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When Europeans first arrived in what became known as North America, they brought with them their own music traditions. Explorers like Jacques Cartier and Samuel de Champlain brought soldiers who introduced military music and fife and drum bands along with Christian hymns.
During the 1600s, French missionaries brought such instruments as pipe organs and the viol (an early violin). They taught hymns and other music to Aboriginal converts. Aboriginal peoples learned English and French folk music, accompanied by fiddles and other instruments.
From the late 1800s through much of the 20th century, Aboriginal children were sent away to residential schools, run by the churches. There they encountered church services and school bands. Those who served in the armed forces were also exposed to marching bands.
During the 1930s and 1940s, numerous Aboriginal marching bands sprang up throughout North America. For example, the Silver Nightingale Band [www.barriejazzbluesfest.com/
ANISHIATIVE/Nightingale%20Band.htm] (accessed May 28, 2007), from the Rama reserve in Ontario. Although traditional folk and country music were the mainstay of Aboriginal musicians, some delved into jazz, blues and rock.
With music genres now exploding in all directions, Aboriginal musicians from the Arctic to the southern United States play every style of music -- traditional folk, religious hymns, classical, post-industrial sound art, country, hip-hop, heavy metal, punk, reggae, rap and world music.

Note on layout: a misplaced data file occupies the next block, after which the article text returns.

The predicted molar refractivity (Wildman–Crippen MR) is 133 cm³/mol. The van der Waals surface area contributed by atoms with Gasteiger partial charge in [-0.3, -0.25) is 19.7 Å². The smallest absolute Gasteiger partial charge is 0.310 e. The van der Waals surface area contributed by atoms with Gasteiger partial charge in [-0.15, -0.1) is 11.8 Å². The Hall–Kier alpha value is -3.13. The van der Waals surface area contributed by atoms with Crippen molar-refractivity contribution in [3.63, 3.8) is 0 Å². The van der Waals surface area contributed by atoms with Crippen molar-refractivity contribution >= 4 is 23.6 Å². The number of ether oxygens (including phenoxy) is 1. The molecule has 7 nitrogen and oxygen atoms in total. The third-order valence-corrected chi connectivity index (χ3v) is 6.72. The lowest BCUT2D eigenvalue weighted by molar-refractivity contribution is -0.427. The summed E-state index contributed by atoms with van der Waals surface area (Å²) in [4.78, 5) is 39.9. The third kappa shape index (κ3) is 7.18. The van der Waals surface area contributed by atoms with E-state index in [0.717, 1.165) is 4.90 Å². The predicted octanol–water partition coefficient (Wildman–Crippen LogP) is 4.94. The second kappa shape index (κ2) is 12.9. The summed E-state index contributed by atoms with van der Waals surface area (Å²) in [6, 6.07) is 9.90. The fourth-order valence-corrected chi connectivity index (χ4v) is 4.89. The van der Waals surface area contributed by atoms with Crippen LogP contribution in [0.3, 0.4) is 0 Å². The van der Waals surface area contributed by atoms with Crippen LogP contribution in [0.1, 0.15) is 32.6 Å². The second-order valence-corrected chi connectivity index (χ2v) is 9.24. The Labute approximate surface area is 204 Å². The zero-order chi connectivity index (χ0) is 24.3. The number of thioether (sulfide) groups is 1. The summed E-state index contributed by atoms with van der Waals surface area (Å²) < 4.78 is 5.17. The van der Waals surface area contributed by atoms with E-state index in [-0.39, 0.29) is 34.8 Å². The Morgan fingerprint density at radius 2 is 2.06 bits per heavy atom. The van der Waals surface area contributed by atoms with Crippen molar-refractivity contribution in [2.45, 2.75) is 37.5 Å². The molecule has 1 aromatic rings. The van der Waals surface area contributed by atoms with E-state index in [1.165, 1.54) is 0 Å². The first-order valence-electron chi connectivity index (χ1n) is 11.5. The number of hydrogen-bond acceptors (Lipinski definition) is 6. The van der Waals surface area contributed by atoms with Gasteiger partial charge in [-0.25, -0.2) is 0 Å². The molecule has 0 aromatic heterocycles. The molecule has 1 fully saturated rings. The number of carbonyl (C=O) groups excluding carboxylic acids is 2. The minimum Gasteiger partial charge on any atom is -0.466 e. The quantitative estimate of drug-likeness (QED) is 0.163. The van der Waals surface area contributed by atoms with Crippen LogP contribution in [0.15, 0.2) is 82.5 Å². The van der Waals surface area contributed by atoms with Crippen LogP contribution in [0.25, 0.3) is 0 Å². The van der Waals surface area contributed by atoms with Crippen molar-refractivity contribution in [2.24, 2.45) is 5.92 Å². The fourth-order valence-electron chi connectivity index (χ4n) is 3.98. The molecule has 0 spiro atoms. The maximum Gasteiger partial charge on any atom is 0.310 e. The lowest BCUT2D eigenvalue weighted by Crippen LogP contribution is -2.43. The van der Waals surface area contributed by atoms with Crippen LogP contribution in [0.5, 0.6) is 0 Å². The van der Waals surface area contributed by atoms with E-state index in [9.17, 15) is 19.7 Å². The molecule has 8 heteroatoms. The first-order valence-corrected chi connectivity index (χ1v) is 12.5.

Rap and hip-hop, performed mostly by younger people in their teens or 20s, often imitate the major icons of the music industry. Some rap lyrics are notable for their disrespect for women and their profiling of party life or crime.
Aboriginal artists meld these new musical expressions with their own distinct sounds, setting their music apart from the mainstream.
Most contemporary Aboriginal artists draw on traditional Aboriginal music. They use traditional instruments such as the flute and the drum, sometimes accompanied by natural sound effects (wind, bird calls, etc.) to reinforce the music's cultural identity.
Their subject matter usually focuses on aspects of Aboriginal life: identity, historical experiences, current events, influential individuals or spirituality. Spirituality is often a key feature of New Age, rock and country music. Rock and heavy metal songs are often vehicles for political statements, resistance and identity.
Inuit throat singer Tanya Tagaq Gillis [www.tanyatagaq.com/] (accessed May 28, 2007), includes contemporary musical elements in her songs. Mohawk flute player Thomas Maracle [http://www.whiteeaglerecords.ca/artists-t-30.html] (accessed July 21, 2009), employs electronic embellishment within his work.
Aboriginal music has been influenced by the mainstream culture, but influence has also gone the other way. Inuit throat singer Tanya Tagaq Gillis accompanied the Icelandic singer Björk on her 2001 tour. The Barenaked Ladies invited the powwow group, Stoney Park, to accompany their song "Spider in my Room" on the album Born on a Pirate Ship.
Today, Aboriginal musicians are involved in every genre of contemporary music, expressing their thoughts, desires and creativity in a vast array of forms. Aboriginal music has become a music industry of its own.